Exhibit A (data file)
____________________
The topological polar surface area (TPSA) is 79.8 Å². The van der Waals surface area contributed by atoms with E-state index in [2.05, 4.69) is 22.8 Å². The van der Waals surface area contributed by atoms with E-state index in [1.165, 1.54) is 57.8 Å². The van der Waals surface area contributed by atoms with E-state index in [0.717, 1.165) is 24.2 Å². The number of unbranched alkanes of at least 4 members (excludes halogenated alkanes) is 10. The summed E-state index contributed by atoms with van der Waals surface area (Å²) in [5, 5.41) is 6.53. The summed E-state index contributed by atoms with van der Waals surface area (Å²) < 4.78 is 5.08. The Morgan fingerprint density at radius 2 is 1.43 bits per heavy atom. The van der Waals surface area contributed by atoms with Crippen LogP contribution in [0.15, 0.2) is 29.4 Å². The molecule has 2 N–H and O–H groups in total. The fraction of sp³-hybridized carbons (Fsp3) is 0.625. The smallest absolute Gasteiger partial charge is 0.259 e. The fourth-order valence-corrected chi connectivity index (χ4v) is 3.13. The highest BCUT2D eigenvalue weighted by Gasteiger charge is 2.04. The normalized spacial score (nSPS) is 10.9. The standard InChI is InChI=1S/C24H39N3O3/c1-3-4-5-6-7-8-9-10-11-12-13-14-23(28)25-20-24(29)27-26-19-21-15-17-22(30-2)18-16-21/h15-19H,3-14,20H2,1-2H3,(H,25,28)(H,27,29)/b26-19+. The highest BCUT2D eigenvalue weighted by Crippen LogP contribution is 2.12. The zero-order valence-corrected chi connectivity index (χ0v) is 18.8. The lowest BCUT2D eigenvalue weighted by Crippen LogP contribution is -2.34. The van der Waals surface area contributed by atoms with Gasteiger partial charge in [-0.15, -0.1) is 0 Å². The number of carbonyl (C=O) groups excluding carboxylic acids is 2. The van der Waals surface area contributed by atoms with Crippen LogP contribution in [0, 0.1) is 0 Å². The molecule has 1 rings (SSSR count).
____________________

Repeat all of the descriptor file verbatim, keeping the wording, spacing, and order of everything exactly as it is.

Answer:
The topological polar surface area (TPSA) is 79.8 Å². The van der Waals surface area contributed by atoms with E-state index in [2.05, 4.69) is 22.8 Å². The van der Waals surface area contributed by atoms with E-state index in [1.165, 1.54) is 57.8 Å². The van der Waals surface area contributed by atoms with E-state index in [0.717, 1.165) is 24.2 Å². The number of unbranched alkanes of at least 4 members (excludes halogenated alkanes) is 10. The summed E-state index contributed by atoms with van der Waals surface area (Å²) in [5, 5.41) is 6.53. The summed E-state index contributed by atoms with van der Waals surface area (Å²) < 4.78 is 5.08. The Morgan fingerprint density at radius 2 is 1.43 bits per heavy atom. The van der Waals surface area contributed by atoms with Crippen LogP contribution in [0.15, 0.2) is 29.4 Å². The molecule has 2 N–H and O–H groups in total. The fraction of sp³-hybridized carbons (Fsp3) is 0.625. The smallest absolute Gasteiger partial charge is 0.259 e. The fourth-order valence-corrected chi connectivity index (χ4v) is 3.13. The highest BCUT2D eigenvalue weighted by Gasteiger charge is 2.04. The normalized spacial score (nSPS) is 10.9. The standard InChI is InChI=1S/C24H39N3O3/c1-3-4-5-6-7-8-9-10-11-12-13-14-23(28)25-20-24(29)27-26-19-21-15-17-22(30-2)18-16-21/h15-19H,3-14,20H2,1-2H3,(H,25,28)(H,27,29)/b26-19+. The highest BCUT2D eigenvalue weighted by Crippen LogP contribution is 2.12. The zero-order valence-corrected chi connectivity index (χ0v) is 18.8. The lowest BCUT2D eigenvalue weighted by Crippen LogP contribution is -2.34. The van der Waals surface area contributed by atoms with Gasteiger partial charge in [-0.15, -0.1) is 0 Å². The number of carbonyl (C=O) groups excluding carboxylic acids is 2. The van der Waals surface area contributed by atoms with Crippen LogP contribution in [0, 0.1) is 0 Å². The molecule has 1 rings (SSSR count).